Preparation and Standardization of Potassium Permanganate
Aim: To perform the standardization of potassium permanganate.
- Apparatus: Beaker, Funnel, Pipette, Burrette.
- Chemicals: Potassium bromate, Sodium thiosulphate, Sulphuric acid, Potassium iodide, Starch indicator.
Iodometry is one of the most important redox titration methods. Iodine reacts directly, fast, and quantitively with many organic and inorganic substances. Thanks to its relatively low, pH-independent redox potential, and reversibility of the iodine/iodide reaction, iodometry can be used both to determine the amount of reducing agents (by direct titration with iodine) and of oxidizing agents (by titration of iodine with thiosulfate). In all cases, the same simple and reliable method of endpoint detection, based on the blue starch complex, can be used. The reversible iodine/iodide reaction mentioned above is
2I− ←→ I2 + 2e−
and obviously, whether it should be treated as oxidation with iodine or reduction with iodides depends on the other redox system involved.
The second important reaction used in iodometry is the reduction of iodine with thiosulfate:
2S2O32−+ I2 → S4O62−+ 2I−
In the case of both reactions, it is better to avoid low pH. Thiosulfate is unstable in the presence of acids, and iodides at low pH can be oxidized by air oxygen to iodine. Both processes can be a source of titration errors.
Iodine is very weakly soluble in water and can be easily lost from the solution due to its volatility. However, in the presence of excess iodide, iodine creates I3 – ions. This lowers free iodine concentration and such solutions are stable enough to be used in lab practice. Still, we should remember that their shelf life is relatively short (they should be kept tightly closed in dark brown bottles, and standardized every few weeks). Iodine solutions are prepared by dissolving elemental iodine directly in the iodide solution. Elemental iodine can be prepared very pure through sublimation, but because of its high volatility, it is difficult to weigh. Thus use of iodine as a standard substance, although possible, is not easy nor recommended. Iodine solutions can be easily normalized against arsenic (III) oxide (As2O3) or sodium thiosulfate solution.
It is also possible to prepare iodine solutions by mixing potassium iodide with potassium iodate in the presence of strong acid:
5I− + IO3− + 6H+ → 3I2 + 3H2O
Potassium iodate is a primary substance, so the solution prepared in this way can have exactly a known concentration. However, this approach is not cost-effective and in lab practice, it is much better to use iodate as a primary substance to standardize thiosulfate, and then standardize iodine solution against thiosulfate.
Iodine in water solution is usually colored strong enough so that its presence can be detected visually. However, close to the endpoint, when the iodine concentration is very low, its yellowish color is very pale and can be easily overlooked. Thus for endpoint detection starch solutions are used.
Iodine gets adsorbed on the starch molecule surface and the product of adsorption has a strong, blue color.
In the presence of small amounts of iodine adsorption and desorption are fast and reversible. However, when the concentration of iodine is high, it gets bonded with starch relatively strong, and desorption becomes slow, which makes detection of the endpoint relatively difficult. Luckily high concentrations of iodine are easily visible, so if we are using thiosulfate to titrate a solution that initially contains high iodine concentration, we can titrate till the solution gets pale and add starch close to the endpoint. In the case of titration with iodine solution, we can add starch at the very beginning, as high iodine concentrations are not possible before we are long past the endpoint.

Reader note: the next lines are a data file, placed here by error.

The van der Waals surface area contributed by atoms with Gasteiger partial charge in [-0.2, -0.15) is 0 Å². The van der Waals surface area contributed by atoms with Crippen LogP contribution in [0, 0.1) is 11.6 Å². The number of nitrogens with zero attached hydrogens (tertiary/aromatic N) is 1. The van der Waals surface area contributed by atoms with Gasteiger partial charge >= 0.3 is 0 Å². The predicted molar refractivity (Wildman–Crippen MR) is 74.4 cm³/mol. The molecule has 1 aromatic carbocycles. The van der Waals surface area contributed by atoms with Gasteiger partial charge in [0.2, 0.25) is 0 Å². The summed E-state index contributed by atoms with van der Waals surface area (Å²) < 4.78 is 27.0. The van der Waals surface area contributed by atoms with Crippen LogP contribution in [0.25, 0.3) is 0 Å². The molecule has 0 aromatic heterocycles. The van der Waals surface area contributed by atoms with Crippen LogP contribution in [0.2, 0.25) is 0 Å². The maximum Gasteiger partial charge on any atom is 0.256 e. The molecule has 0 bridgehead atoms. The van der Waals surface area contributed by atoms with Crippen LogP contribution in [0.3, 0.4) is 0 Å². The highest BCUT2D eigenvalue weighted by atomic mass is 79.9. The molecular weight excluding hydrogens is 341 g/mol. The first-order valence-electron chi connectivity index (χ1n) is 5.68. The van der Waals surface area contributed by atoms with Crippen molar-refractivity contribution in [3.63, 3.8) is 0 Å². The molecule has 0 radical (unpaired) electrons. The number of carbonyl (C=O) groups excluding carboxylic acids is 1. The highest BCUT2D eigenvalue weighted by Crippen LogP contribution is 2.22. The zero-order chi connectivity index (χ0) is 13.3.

At elevated temperatures adsorption of the iodine on the starch surface decreases, so titrations should be done in the cold.
Finally, it is worthy of noting that starch solutions, containing natural carbohydrates, have to be either prepared fresh, or conserved with an antibacterial agent like mercuric iodide HgI2.
The two most important solutions used in iodometric titrations are the solution of iodine and the solution of sodium thiosulfate. Both substances can be easily obtained in a pure form, but their other characteristics (volatility, hard controlling the amount of water of crystallization) make them difficult to use as a primary standard.
It is also worth mentioning that both solutions are not quite stable and they cannot be stored for a prolonged period. Iodine can be lost from the solution due to its volatility, while thiosulfate slowly decomposes giving off elemental sulfur. The latter process is easily visible, as thiosulfate solutions become slightly cloudy with time.
(A) Potassium permanganate (0.02 M): Dissolve 3.2 g of potassium permanganate in 1000 ml of water; heat in a water bath for 1 hour to stand for 2 days and filter through glass wool.
(B) Standardization: To 25 ml of solution in a glass-stopper flask add 2 g of potassium iodide, followed by 10 ml of 1 M sulphuric acid.
Titrate the liberated iodine with 0.1 M sodium thiosulphate using 3 ml of starch solution, added towards the end of the titration, as an indicator. Perform a blank determination and make the necessary correction.
1 ml of 0.1 M sodium thiosulfate is equivalent to 0.003161 g of KMnO4.
Observation Table of Preparation and Standardization of Potassium Permanganate
|1.||Burette solution||Sodium thiosulphate solution|
|2.||Conical flask solution||Potassium iodide, sulphuric acid|
|4.||Endpoint||Yellow to blue|
|Burette reading B.R (ml)||Trial 1||Trial 2||Trial 3||Average (BR)|
Factor: 1 ml of 0.1 M sodium thiosulphate is equivalent to 0.003161 g of KMnO4.
Result: The molarity of potassium permanganate is …… M.
Make sure you also check our other amazing Article on : Standardization of Sodium Thiosulphate